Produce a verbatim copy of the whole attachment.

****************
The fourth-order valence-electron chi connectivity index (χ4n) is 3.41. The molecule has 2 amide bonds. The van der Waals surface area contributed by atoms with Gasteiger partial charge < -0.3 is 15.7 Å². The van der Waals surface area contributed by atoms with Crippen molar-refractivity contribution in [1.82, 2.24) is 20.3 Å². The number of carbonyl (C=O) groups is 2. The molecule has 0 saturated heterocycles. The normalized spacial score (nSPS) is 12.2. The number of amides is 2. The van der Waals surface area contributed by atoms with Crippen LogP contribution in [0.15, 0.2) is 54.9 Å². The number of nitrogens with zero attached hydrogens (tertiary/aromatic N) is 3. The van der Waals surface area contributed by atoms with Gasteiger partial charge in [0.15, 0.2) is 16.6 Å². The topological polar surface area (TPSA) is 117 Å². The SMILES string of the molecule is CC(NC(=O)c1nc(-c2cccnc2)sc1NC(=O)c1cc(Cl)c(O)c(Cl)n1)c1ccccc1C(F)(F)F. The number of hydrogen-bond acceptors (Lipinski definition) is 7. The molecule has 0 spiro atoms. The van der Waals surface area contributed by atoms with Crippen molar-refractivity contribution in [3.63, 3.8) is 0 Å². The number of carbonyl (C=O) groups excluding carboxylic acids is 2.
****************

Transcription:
The fourth-order valence-electron chi connectivity index (χ4n) is 3.41. The molecule has 2 amide bonds. The van der Waals surface area contributed by atoms with Gasteiger partial charge < -0.3 is 15.7 Å². The van der Waals surface area contributed by atoms with Crippen molar-refractivity contribution in [1.82, 2.24) is 20.3 Å². The number of carbonyl (C=O) groups is 2. The molecule has 0 saturated heterocycles. The normalized spacial score (nSPS) is 12.2. The number of amides is 2. The van der Waals surface area contributed by atoms with Crippen LogP contribution in [0.15, 0.2) is 54.9 Å². The number of nitrogens with zero attached hydrogens (tertiary/aromatic N) is 3. The van der Waals surface area contributed by atoms with Gasteiger partial charge in [0.15, 0.2) is 16.6 Å². The topological polar surface area (TPSA) is 117 Å². The SMILES string of the molecule is CC(NC(=O)c1nc(-c2cccnc2)sc1NC(=O)c1cc(Cl)c(O)c(Cl)n1)c1ccccc1C(F)(F)F. The number of hydrogen-bond acceptors (Lipinski definition) is 7. The molecule has 0 spiro atoms. The van der Waals surface area contributed by atoms with Crippen molar-refractivity contribution in [3.63, 3.8) is 0 Å². The number of carbonyl (C=O) groups excluding carboxylic acids is 2.